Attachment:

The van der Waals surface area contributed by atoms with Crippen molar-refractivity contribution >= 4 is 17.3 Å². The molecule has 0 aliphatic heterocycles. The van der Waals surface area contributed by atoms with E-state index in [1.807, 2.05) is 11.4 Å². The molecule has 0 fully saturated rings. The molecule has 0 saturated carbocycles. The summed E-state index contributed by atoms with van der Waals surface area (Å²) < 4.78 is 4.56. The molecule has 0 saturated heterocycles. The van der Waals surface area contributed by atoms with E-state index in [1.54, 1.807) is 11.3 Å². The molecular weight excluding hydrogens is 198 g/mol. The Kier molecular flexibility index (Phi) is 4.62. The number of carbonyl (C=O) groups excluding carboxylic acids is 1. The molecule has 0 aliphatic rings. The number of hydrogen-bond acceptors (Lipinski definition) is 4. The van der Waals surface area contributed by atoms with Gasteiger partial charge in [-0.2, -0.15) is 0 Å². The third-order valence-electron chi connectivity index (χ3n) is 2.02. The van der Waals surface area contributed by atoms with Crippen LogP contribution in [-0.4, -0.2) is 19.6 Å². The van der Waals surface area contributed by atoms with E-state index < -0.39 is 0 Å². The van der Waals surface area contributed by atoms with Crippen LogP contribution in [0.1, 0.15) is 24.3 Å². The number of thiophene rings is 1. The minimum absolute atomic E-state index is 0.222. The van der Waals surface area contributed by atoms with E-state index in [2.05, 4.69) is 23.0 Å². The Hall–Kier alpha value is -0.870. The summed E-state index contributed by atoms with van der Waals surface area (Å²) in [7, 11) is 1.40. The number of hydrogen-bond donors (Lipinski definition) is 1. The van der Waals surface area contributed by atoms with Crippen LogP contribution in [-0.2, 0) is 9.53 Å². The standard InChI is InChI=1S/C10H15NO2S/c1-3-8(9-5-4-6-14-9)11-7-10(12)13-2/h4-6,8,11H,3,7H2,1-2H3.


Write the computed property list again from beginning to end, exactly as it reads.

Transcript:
The van der Waals surface area contributed by atoms with Crippen molar-refractivity contribution >= 4 is 17.3 Å². The molecule has 0 aliphatic heterocycles. The van der Waals surface area contributed by atoms with E-state index in [1.807, 2.05) is 11.4 Å². The molecule has 0 fully saturated rings. The molecule has 0 saturated carbocycles. The summed E-state index contributed by atoms with van der Waals surface area (Å²) < 4.78 is 4.56. The molecule has 0 saturated heterocycles. The van der Waals surface area contributed by atoms with E-state index in [1.54, 1.807) is 11.3 Å². The molecular weight excluding hydrogens is 198 g/mol. The Kier molecular flexibility index (Phi) is 4.62. The number of carbonyl (C=O) groups excluding carboxylic acids is 1. The molecule has 0 aliphatic rings. The number of hydrogen-bond acceptors (Lipinski definition) is 4. The van der Waals surface area contributed by atoms with Gasteiger partial charge in [-0.2, -0.15) is 0 Å². The third-order valence-electron chi connectivity index (χ3n) is 2.02. The van der Waals surface area contributed by atoms with Crippen LogP contribution in [-0.4, -0.2) is 19.6 Å². The van der Waals surface area contributed by atoms with E-state index < -0.39 is 0 Å². The van der Waals surface area contributed by atoms with Crippen LogP contribution in [0.1, 0.15) is 24.3 Å². The number of thiophene rings is 1. The minimum absolute atomic E-state index is 0.222. The van der Waals surface area contributed by atoms with E-state index in [2.05, 4.69) is 23.0 Å². The Hall–Kier alpha value is -0.870. The summed E-state index contributed by atoms with van der Waals surface area (Å²) in [7, 11) is 1.40. The number of hydrogen-bond donors (Lipinski definition) is 1. The van der Waals surface area contributed by atoms with Crippen LogP contribution in [-0.2, 0) is 9.53 Å². The standard InChI is InChI=1S/C10H15NO2S/c1-3-8(9-5-4-6-14-9)11-7-10(12)13-2/h4-6,8,11H,3,7H2,1-2H3.